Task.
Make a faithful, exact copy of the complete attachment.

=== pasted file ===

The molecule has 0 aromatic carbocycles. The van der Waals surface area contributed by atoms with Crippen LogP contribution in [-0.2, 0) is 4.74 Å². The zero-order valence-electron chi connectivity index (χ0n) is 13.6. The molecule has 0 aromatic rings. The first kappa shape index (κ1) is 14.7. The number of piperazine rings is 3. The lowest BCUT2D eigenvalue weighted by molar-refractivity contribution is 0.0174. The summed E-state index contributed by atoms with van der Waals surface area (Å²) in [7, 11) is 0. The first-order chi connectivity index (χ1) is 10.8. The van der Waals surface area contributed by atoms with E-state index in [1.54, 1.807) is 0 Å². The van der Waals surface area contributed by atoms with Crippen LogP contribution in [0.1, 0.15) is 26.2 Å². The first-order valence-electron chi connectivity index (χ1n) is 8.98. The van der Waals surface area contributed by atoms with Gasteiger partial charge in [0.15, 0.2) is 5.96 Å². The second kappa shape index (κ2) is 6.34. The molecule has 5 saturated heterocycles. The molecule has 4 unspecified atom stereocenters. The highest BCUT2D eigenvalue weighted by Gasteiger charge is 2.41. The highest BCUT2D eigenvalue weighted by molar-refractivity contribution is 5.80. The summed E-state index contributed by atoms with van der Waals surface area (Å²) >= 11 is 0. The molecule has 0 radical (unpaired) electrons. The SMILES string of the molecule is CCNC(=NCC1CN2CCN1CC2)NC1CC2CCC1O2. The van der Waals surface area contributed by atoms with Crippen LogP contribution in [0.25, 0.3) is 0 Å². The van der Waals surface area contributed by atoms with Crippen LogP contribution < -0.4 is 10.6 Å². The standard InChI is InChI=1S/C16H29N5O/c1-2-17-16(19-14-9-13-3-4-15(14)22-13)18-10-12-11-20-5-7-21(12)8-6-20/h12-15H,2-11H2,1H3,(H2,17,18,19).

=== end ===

The molecule has 0 aromatic carbocycles. The van der Waals surface area contributed by atoms with Crippen LogP contribution in [-0.2, 0) is 4.74 Å². The zero-order valence-electron chi connectivity index (χ0n) is 13.6. The molecule has 0 aromatic rings. The first kappa shape index (κ1) is 14.7. The number of piperazine rings is 3. The lowest BCUT2D eigenvalue weighted by molar-refractivity contribution is 0.0174. The summed E-state index contributed by atoms with van der Waals surface area (Å²) in [7, 11) is 0. The first-order chi connectivity index (χ1) is 10.8. The van der Waals surface area contributed by atoms with E-state index in [1.54, 1.807) is 0 Å². The van der Waals surface area contributed by atoms with Crippen LogP contribution in [0.1, 0.15) is 26.2 Å². The first-order valence-electron chi connectivity index (χ1n) is 8.98. The van der Waals surface area contributed by atoms with Gasteiger partial charge in [0.15, 0.2) is 5.96 Å². The second kappa shape index (κ2) is 6.34. The molecule has 5 saturated heterocycles. The molecule has 4 unspecified atom stereocenters. The highest BCUT2D eigenvalue weighted by Gasteiger charge is 2.41. The highest BCUT2D eigenvalue weighted by molar-refractivity contribution is 5.80. The summed E-state index contributed by atoms with van der Waals surface area (Å²) >= 11 is 0. The molecule has 0 radical (unpaired) electrons. The SMILES string of the molecule is CCNC(=NCC1CN2CCN1CC2)NC1CC2CCC1O2. The van der Waals surface area contributed by atoms with Crippen LogP contribution in [0.25, 0.3) is 0 Å². The van der Waals surface area contributed by atoms with Crippen LogP contribution < -0.4 is 10.6 Å². The standard InChI is InChI=1S/C16H29N5O/c1-2-17-16(19-14-9-13-3-4-15(14)22-13)18-10-12-11-20-5-7-21(12)8-6-20/h12-15H,2-11H2,1H3,(H2,17,18,19).